Obamacare’s broken website cost more than LinkedIn, Spotify combined

Much of the criticism of Healthcare.gov has come from people who are fundamentally opposed to the idea of a government-mandaded website that manages the individual citizen’s purchase of health insurance from private providers. So, while I have been following with shock and dismay the  horror stories (long waits, incomprehensible error message, unhelpful live chats, unpopulated drop-down lists, etc.), when the critique of the website is used to justify opposition to the principle behind the website, the author’s critique of the website — which is what I want to write about — becomes less valuable to me.

Andrew Couts is a supporter of ACA (“Obamacare”) who thoughtfully articulates the shock we should all feel when we learn the broken Healthcare.gov website has already cost taxpayers over $600 million. The Washington post estimates that “as of a couple of days ago,” the number of people who have successfully used the site to buy health insurance is “in the single digits.”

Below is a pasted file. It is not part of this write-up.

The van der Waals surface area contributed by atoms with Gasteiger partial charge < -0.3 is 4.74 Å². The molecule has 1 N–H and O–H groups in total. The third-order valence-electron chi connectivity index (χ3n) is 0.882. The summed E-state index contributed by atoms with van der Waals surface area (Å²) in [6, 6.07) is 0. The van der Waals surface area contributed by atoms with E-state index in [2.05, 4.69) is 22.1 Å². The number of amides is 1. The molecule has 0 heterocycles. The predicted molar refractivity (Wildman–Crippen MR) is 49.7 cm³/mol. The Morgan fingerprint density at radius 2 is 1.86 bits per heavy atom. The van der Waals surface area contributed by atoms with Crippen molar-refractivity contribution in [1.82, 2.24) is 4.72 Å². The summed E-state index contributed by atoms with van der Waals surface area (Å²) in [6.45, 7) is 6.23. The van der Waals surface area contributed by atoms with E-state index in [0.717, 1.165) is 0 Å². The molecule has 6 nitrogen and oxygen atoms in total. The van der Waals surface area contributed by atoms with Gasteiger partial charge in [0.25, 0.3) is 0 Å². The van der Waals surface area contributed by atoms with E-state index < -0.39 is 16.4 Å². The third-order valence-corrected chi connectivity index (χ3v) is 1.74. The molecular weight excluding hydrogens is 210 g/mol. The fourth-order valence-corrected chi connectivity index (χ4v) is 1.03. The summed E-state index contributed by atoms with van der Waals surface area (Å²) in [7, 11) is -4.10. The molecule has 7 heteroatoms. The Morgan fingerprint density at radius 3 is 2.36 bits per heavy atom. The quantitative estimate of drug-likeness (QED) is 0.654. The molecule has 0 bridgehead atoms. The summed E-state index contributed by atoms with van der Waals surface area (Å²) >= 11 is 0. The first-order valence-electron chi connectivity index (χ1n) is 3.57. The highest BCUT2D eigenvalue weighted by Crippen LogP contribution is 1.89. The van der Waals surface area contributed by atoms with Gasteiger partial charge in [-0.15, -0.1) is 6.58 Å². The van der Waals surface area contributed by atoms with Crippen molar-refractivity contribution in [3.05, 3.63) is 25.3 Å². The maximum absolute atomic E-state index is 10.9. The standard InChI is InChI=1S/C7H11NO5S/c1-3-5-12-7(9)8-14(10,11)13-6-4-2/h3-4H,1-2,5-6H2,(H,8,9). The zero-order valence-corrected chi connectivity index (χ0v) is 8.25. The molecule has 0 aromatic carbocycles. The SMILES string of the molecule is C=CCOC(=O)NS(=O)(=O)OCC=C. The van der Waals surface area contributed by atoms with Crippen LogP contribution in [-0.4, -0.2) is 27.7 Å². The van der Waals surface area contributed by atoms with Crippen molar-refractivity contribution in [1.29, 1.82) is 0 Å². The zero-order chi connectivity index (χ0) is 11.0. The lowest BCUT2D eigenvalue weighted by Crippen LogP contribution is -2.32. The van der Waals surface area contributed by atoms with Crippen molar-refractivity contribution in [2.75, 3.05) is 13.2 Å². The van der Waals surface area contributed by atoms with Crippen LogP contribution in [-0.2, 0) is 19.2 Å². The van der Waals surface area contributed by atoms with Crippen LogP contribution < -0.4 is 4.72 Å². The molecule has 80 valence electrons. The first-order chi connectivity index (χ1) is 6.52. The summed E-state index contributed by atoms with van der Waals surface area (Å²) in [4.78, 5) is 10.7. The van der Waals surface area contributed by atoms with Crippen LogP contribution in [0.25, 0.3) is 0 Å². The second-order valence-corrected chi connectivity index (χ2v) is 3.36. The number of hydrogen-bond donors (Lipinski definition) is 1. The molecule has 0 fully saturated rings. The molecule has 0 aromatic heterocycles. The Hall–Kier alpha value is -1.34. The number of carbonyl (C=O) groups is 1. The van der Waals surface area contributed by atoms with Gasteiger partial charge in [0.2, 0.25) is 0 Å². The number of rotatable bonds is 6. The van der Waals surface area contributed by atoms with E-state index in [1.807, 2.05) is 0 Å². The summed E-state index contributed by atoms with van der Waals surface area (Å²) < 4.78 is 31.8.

Screen Shot 2013-10-10 at 1.34.45 PMUnlike some Americans, I actually want the Obamacare exchanges to succeed. I’ve given the state-specific options a try (there are 15 of them, including Washington D.C.’s) and they seem to greatly simplify the process of buying healthcare. And the rates do appear to come in far lower than what many people without health insurance from an employer have had to bear until now. It’s not government-run healthcare. There are no death panels. And, from what I can tell, the world will not end if more people have health insurance – quite the opposite, in fact.

What I cannot stand is a nation that has vast technological resources in its citizenry spending $600 million of our collective money to slap together a product that, thus far, has only managed to waste people’s precious minutes. So the next time our government comes up with any bright idea that relies upon a massive website, let’s all be sure to ask how they plan to build it. Because the standard operating procedure at the moment is just plain sick. –via Digital Trends.

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